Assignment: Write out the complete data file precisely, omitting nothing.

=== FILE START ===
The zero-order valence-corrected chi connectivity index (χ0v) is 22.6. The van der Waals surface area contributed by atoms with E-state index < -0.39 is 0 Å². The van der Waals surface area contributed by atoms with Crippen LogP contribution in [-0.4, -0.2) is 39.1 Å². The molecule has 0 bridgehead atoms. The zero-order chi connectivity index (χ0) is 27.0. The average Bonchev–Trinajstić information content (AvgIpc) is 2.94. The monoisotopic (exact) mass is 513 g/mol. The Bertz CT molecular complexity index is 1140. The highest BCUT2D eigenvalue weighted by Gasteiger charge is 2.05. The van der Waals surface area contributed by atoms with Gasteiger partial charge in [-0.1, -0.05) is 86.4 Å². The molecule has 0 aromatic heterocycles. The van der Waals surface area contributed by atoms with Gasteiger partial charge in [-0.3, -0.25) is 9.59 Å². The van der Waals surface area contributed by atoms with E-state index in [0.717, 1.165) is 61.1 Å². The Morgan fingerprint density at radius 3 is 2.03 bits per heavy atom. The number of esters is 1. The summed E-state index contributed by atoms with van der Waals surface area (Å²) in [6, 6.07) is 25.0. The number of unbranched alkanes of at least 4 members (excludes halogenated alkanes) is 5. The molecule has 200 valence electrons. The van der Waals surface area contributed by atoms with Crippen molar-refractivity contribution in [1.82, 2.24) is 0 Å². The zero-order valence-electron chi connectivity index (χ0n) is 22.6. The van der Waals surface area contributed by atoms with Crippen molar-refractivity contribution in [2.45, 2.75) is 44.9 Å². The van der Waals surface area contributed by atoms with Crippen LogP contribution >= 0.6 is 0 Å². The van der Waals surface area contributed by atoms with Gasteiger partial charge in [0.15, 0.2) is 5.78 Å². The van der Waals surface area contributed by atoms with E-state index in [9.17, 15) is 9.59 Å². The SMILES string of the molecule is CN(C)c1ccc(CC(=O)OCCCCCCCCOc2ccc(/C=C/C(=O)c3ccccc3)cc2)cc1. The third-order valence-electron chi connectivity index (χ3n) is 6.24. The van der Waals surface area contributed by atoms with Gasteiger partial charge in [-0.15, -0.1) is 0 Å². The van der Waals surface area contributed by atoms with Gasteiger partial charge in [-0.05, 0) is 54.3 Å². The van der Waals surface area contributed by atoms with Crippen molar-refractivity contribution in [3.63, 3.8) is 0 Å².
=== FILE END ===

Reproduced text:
The zero-order valence-corrected chi connectivity index (χ0v) is 22.6. The van der Waals surface area contributed by atoms with E-state index < -0.39 is 0 Å². The van der Waals surface area contributed by atoms with Crippen LogP contribution in [-0.4, -0.2) is 39.1 Å². The molecule has 0 bridgehead atoms. The zero-order chi connectivity index (χ0) is 27.0. The average Bonchev–Trinajstić information content (AvgIpc) is 2.94. The monoisotopic (exact) mass is 513 g/mol. The Bertz CT molecular complexity index is 1140. The highest BCUT2D eigenvalue weighted by Gasteiger charge is 2.05. The van der Waals surface area contributed by atoms with Gasteiger partial charge in [-0.1, -0.05) is 86.4 Å². The molecule has 0 aromatic heterocycles. The van der Waals surface area contributed by atoms with Gasteiger partial charge in [-0.3, -0.25) is 9.59 Å². The van der Waals surface area contributed by atoms with E-state index in [0.717, 1.165) is 61.1 Å². The Morgan fingerprint density at radius 3 is 2.03 bits per heavy atom. The number of esters is 1. The summed E-state index contributed by atoms with van der Waals surface area (Å²) in [6, 6.07) is 25.0. The number of unbranched alkanes of at least 4 members (excludes halogenated alkanes) is 5. The molecule has 200 valence electrons. The van der Waals surface area contributed by atoms with Crippen molar-refractivity contribution in [1.82, 2.24) is 0 Å². The zero-order valence-electron chi connectivity index (χ0n) is 22.6. The van der Waals surface area contributed by atoms with Crippen molar-refractivity contribution in [2.45, 2.75) is 44.9 Å². The van der Waals surface area contributed by atoms with Crippen LogP contribution >= 0.6 is 0 Å². The van der Waals surface area contributed by atoms with Gasteiger partial charge in [0.15, 0.2) is 5.78 Å². The van der Waals surface area contributed by atoms with E-state index in [9.17, 15) is 9.59 Å². The SMILES string of the molecule is CN(C)c1ccc(CC(=O)OCCCCCCCCOc2ccc(/C=C/C(=O)c3ccccc3)cc2)cc1. The third-order valence-electron chi connectivity index (χ3n) is 6.24. The van der Waals surface area contributed by atoms with Gasteiger partial charge in [-0.15, -0.1) is 0 Å². The van der Waals surface area contributed by atoms with Gasteiger partial charge in [-0.05, 0) is 54.3 Å². The van der Waals surface area contributed by atoms with Crippen molar-refractivity contribution in [3.63, 3.8) is 0 Å².